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  • Cited by 9
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    This article has been cited by the following publications. This list is generated based on data provided by CrossRef.

    Lipsitch, Marc Evans, Nicholas G. and Cotton-Barratt, Owen 2016. Underprotection of Unpredictable Statistical Lives Compared to Predictable Ones. Risk Analysis,

    Murphy, C. Gardoni, P. and Harris, Jr., C. E. 2011. Vulnerability, Uncertainty, and Risk. p. 417.

    Murphy, Colleen Gardoni, Paolo and Harris, Charles E. 2011. Classification and Moral Evaluation of Uncertainties in Engineering Modeling. Science and Engineering Ethics, Vol. 17, Issue. 3, p. 553.

    Carlsen, H. Dreborg, K.H. Godman, M. Hansson, S.O. Johansson, L. and Wikman-Svahn, P. 2010. Assessing socially disruptive technological change. Technology in Society, Vol. 32, Issue. 3, p. 209.

    John, Stephen 2010. In Defence of Bad Science and Irrational Policies: an Alternative Account of the Precautionary Principle. Ethical Theory and Moral Practice, Vol. 13, Issue. 1, p. 3.

    Hansson, Sven Ove 2009. Philosophy of Technology and Engineering Sciences.

    Hansson, Sven Ove 2007. Hypothetical Retrospection. Ethical Theory and Moral Practice, Vol. 10, Issue. 2, p. 145.

    Hansson, Sven Ove 2007. Social decisions about risk and risk-taking. Social Choice and Welfare, Vol. 29, Issue. 4, p. 649.

    Hermansson, Hélène and Hansson, Sven Ove 2007. A Three-Party Model Tool for Ethical Risk Analysis. Risk Management, Vol. 9, Issue. 3, p. 129.



  • DOI:
  • Published online: 11 July 2006

Mainstream risk analysis deviates in at least two important respects from the rationality ideal of mainstream economics. First, expected utility maximization is not applied in a consistent way. It is applied to endodoxastic uncertainty, i.e. the uncertainty (or risk) expressed in a risk assessment, but in many cases not to metadoxastic uncertainty, i.e. uncertainty about which of several competing assessments is correct. Instead, a common approach to metadoxastic uncertainty is to only take the most plausible assessment into account. This will typically lead to risk-prone deviations from risk-neutrality. Secondly, risks and benefits for different persons are added to form a total value of risk. Such calculations are used to support the view that one should accept being exposed to a risk if it brings greater benefits for others. This is in stark contrast to modern Paretian welfare economics, that refrains from interindividual comparisons and does not require people to accept a disadvantage because it brings a larger advantage for others.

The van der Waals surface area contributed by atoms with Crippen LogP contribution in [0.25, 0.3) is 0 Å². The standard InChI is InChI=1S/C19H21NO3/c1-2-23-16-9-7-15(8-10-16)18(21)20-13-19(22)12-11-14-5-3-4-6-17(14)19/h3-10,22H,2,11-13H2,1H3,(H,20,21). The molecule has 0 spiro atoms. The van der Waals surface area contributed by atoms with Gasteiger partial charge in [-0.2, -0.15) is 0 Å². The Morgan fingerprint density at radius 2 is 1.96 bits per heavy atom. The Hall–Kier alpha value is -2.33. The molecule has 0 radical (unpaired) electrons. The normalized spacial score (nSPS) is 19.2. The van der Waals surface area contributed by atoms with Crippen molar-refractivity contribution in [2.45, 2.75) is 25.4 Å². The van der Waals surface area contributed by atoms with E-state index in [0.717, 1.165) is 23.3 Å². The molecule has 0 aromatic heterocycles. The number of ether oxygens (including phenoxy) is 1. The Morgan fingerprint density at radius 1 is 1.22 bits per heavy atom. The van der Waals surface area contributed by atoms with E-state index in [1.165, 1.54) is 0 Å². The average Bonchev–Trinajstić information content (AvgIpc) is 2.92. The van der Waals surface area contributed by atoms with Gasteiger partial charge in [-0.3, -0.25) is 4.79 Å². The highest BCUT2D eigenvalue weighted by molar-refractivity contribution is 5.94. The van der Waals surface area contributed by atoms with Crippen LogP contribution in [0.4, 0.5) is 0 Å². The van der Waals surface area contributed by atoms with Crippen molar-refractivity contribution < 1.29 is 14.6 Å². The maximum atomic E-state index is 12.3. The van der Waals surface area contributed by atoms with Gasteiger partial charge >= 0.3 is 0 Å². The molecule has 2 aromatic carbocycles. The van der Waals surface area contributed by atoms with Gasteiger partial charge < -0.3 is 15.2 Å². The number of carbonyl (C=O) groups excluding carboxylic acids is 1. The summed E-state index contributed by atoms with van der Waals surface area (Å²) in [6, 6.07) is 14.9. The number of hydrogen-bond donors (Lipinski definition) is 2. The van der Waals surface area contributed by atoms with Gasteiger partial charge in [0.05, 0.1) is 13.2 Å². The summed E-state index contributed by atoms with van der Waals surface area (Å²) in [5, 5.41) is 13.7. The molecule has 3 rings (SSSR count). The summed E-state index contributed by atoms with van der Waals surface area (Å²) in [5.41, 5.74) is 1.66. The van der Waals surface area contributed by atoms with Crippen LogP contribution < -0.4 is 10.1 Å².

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Economics & Philosophy
  • ISSN: 0266-2671
  • EISSN: 1474-0028
  • URL: /core/journals/economics-and-philosophy
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